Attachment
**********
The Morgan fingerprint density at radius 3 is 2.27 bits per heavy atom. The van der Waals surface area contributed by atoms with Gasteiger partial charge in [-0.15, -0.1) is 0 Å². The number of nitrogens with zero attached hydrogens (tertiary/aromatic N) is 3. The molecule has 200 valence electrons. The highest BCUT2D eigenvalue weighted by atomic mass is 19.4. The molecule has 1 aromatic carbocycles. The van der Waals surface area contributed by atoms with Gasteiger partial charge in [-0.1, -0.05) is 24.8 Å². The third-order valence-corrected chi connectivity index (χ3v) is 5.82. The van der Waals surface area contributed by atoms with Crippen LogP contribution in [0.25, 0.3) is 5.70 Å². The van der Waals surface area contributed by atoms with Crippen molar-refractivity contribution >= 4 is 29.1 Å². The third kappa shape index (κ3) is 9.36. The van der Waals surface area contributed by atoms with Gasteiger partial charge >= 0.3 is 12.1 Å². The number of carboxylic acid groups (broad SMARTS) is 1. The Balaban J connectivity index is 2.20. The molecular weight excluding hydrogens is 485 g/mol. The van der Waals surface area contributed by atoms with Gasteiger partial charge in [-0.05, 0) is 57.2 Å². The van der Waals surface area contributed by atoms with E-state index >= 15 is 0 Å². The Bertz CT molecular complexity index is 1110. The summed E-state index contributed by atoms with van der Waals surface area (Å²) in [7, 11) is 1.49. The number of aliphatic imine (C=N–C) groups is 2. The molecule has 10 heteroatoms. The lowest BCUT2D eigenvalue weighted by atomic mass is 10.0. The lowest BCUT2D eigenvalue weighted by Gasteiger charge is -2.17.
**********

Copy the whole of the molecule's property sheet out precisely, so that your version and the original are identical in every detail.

The Morgan fingerprint density at radius 3 is 2.27 bits per heavy atom. The van der Waals surface area contributed by atoms with Gasteiger partial charge in [-0.15, -0.1) is 0 Å². The number of nitrogens with zero attached hydrogens (tertiary/aromatic N) is 3. The molecule has 200 valence electrons. The highest BCUT2D eigenvalue weighted by atomic mass is 19.4. The molecule has 1 aromatic carbocycles. The van der Waals surface area contributed by atoms with Gasteiger partial charge in [-0.1, -0.05) is 24.8 Å². The third-order valence-corrected chi connectivity index (χ3v) is 5.82. The van der Waals surface area contributed by atoms with Crippen LogP contribution in [0.25, 0.3) is 5.70 Å². The van der Waals surface area contributed by atoms with Crippen molar-refractivity contribution >= 4 is 29.1 Å². The third kappa shape index (κ3) is 9.36. The van der Waals surface area contributed by atoms with Gasteiger partial charge >= 0.3 is 12.1 Å². The number of carboxylic acid groups (broad SMARTS) is 1. The Balaban J connectivity index is 2.20. The molecular weight excluding hydrogens is 485 g/mol. The van der Waals surface area contributed by atoms with Gasteiger partial charge in [-0.05, 0) is 57.2 Å². The van der Waals surface area contributed by atoms with E-state index >= 15 is 0 Å². The Bertz CT molecular complexity index is 1110. The summed E-state index contributed by atoms with van der Waals surface area (Å²) in [7, 11) is 1.49. The number of aliphatic imine (C=N–C) groups is 2. The molecule has 10 heteroatoms. The lowest BCUT2D eigenvalue weighted by atomic mass is 10.0. The lowest BCUT2D eigenvalue weighted by Gasteiger charge is -2.17.